The cubicle turns 50 years old this month.
What a life it’s had.
To celebrate the milestone, here’s a brief history of the cubicle, chronicling its rise from a bright idea to a staple of offices everywhere:
The original cubicle was designed in 1964 to empower people.
Robert Propst, a designer for then-home furnishings company Herman Miller, designed the first cubicle. Propst studied how people worked and wanted to improve on the open-bullpen office that he had grown up with.
He designed the “Action Office,” which had a huge desk, a space for making phone calls, a vertical filing system, and partitions, so workers could have privacy. What’s more, the desk could be set at varying heights so people could stand while they worked — helping, he thought, with blood flow.
As Fortune reports, the young designer thought that “productivity would rise if people could see more of their work spread out in front of them, not just stacked in an in-box.”
But when it was released in 1968, it flopped.
Though it looked futuristic, it fizzled.
“Then nothing happened,” recalls Joe Schwartz, Herman Miller’s former marketing chief, who helped launch the system in 1968. “We had a few orders in Canada, but the executive market was extremely hard to penetrate. It was a first attempt.”
It was too expensive, and too high concept to fit the market.
“The Action Office wasn’t conceived to cram a lot of people into little space,” Joe Schwartz says. “It was driven that way by economics.”
But then the cubicle became the cubicle we know and love (loathe?) today.
After the first release tanked, Herman Miller designed a cheaper follow up (the Action Office 2!) made for easy installation. It was an enclosed, modular desk system, ready for the middle management folks that were increasingly prevalent in corporate America. The adjustable desk was gone, the cheap “workspace solution” had arrived.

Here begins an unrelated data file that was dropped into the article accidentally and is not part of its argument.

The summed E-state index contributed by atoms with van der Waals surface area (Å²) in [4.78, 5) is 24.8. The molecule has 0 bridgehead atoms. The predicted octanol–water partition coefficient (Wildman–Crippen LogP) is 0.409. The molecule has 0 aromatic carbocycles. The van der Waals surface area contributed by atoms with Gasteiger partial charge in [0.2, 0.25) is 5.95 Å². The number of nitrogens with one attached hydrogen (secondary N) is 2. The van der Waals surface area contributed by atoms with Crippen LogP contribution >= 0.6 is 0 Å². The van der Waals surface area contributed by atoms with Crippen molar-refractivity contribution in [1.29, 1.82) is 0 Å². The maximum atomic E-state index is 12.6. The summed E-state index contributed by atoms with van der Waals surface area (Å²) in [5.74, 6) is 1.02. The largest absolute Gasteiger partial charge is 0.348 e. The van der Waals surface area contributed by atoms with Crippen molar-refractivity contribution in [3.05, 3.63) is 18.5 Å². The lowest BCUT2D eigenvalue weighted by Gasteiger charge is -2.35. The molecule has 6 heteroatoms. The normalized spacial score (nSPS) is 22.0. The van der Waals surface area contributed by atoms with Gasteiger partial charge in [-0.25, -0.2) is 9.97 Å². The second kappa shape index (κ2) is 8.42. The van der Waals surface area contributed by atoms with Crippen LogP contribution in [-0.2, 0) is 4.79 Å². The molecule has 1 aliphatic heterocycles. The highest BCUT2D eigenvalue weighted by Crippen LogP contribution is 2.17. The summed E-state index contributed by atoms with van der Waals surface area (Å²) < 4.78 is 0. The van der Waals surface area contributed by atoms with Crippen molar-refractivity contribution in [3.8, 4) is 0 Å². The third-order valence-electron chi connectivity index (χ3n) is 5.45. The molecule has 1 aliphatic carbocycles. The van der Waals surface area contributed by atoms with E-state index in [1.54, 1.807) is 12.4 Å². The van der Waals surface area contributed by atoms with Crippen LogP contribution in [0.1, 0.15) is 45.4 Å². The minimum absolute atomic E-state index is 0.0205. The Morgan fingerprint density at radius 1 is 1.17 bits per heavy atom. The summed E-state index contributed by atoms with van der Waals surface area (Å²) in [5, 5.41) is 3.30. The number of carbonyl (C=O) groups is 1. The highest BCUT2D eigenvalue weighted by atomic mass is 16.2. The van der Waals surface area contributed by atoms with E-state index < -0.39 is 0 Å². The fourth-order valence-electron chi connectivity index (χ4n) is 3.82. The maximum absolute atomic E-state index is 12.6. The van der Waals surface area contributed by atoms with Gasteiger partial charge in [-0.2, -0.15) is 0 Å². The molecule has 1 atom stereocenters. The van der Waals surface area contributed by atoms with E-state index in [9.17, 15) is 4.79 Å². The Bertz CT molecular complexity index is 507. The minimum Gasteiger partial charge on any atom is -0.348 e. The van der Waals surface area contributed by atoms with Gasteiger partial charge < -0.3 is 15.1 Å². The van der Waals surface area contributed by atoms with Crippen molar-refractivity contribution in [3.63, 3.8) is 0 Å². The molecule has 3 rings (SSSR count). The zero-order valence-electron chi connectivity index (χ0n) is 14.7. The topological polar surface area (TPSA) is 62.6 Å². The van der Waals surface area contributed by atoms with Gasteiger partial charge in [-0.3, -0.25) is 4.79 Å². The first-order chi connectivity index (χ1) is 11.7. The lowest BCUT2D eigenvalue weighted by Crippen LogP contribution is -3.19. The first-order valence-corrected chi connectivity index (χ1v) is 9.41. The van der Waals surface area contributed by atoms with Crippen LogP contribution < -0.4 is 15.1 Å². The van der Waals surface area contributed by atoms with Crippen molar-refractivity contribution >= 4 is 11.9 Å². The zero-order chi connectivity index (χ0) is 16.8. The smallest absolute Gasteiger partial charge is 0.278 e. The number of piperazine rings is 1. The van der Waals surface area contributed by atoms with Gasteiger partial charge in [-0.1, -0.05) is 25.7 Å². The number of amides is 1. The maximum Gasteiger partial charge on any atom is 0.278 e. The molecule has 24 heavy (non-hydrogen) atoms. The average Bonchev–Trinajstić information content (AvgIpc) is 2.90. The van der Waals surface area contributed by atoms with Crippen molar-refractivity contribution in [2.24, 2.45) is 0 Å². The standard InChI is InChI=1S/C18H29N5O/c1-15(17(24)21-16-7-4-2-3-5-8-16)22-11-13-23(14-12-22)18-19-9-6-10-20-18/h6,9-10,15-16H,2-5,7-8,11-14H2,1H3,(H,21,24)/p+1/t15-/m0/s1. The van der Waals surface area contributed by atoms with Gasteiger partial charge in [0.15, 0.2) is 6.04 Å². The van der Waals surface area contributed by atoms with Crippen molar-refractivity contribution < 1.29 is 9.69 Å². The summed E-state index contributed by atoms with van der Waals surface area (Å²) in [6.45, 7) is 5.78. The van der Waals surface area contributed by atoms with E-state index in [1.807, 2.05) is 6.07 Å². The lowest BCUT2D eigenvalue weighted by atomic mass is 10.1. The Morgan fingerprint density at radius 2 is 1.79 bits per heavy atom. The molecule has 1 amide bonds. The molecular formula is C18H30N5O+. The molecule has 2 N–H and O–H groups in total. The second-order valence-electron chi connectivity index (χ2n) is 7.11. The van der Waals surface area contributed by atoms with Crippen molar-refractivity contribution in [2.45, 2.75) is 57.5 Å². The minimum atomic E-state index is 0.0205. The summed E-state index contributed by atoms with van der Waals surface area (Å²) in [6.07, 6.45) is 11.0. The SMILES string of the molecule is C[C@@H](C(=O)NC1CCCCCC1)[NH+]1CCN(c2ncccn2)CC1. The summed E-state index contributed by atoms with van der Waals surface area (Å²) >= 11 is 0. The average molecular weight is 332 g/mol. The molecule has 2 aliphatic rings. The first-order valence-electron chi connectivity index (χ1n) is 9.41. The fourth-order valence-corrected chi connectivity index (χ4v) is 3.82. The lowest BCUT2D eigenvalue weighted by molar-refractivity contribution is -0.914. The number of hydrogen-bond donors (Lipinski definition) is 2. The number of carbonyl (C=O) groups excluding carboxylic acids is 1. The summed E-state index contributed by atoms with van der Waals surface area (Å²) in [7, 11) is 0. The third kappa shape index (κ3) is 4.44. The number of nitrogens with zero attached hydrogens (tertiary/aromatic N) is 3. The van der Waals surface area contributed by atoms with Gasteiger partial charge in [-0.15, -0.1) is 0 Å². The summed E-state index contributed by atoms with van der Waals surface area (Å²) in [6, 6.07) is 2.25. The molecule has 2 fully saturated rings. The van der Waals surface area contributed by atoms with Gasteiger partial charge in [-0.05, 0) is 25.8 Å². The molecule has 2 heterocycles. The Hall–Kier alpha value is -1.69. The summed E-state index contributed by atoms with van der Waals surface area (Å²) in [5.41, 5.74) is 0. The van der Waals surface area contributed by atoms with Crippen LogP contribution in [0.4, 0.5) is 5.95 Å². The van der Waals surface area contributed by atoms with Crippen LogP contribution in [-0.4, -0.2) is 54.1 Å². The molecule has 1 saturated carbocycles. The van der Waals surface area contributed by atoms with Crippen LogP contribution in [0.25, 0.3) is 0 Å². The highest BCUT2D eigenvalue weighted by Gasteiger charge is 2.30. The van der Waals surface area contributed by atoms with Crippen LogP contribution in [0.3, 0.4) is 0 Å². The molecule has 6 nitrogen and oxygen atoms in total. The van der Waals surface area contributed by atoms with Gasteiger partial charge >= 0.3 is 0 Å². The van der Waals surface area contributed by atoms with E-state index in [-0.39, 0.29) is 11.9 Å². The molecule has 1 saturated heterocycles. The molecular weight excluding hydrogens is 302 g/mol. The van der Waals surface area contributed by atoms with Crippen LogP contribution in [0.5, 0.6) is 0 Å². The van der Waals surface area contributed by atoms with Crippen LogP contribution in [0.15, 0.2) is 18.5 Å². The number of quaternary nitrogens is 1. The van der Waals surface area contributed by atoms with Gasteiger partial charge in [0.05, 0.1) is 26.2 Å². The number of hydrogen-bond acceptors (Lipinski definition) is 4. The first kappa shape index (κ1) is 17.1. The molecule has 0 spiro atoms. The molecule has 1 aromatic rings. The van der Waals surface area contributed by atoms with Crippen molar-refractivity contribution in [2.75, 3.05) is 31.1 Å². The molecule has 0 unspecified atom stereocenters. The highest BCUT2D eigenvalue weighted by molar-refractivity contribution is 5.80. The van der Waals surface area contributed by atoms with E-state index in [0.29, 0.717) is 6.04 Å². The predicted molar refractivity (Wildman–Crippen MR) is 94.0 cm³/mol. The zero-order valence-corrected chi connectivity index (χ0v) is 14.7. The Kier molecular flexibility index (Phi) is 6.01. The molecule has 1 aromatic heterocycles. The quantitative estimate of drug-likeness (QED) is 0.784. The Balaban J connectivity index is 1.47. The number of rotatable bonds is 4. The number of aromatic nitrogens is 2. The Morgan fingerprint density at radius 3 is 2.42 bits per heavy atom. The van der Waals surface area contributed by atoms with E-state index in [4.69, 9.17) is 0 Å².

“Businesses found it incredibly useful for cramming people into smaller spaces,” Saval says, “while upper-level management still enjoyed windowed offices on the perimeter of the building.”
Then the rush came. Steelcase, Heyworth, and other office furniture companies offered “similar modular desk set-ups for less by eliminating many of Propst’s pricier features,” Men’s Journal reports.
Sadly, this meant the Action Office lost its standing-and-sitting adjust ability, becoming a part of the corporate sameness that Propst hoped to avoid.
The government also helped the cubicle take off.
Back in the 1960s, hoping to stimulate business spending, the Treasury made new rules for depreciating assets — the way businesses can write off parts of the costs for office equipment for tax purposes.
Companies can depreciate their furniture (including cubicles) in seven years, while permanent structures like actual walls are given a 39.5-year rate. Suddenly, the cubicle became even more attractive. Companies could recover their costs quicker by buying furniture that acted like offices rather than offices themselves.
The cubicle grew popular during a nasty period for white-collar labour.
The cubicle really caught on in the ’80s and ’90s, a time when mergers, buyouts, and layoffs became commonplace. The mergers meant more people were getting crammed into offices — perfect for cubicles — and the layoffs lead to a sense of alienation, Saval says.
“These were the years when the cubicle began to seem less like a space for exerting autonomy and independence,” he says, “and more like a flimsy, fabric-wrapped symbol of workplace insecurity.”
Today, the cubicle is as pervasive as it is abhorred.
In the past 50 years, cubicles have become ubiquitous and now represent a $3 billion industry. But people still hate them, and they have been found to be just as
distracting as open plan offices. The ultimate rebuke? Propst, the inventor of the Action Office, said his creation turned into “monolithic insanity.”
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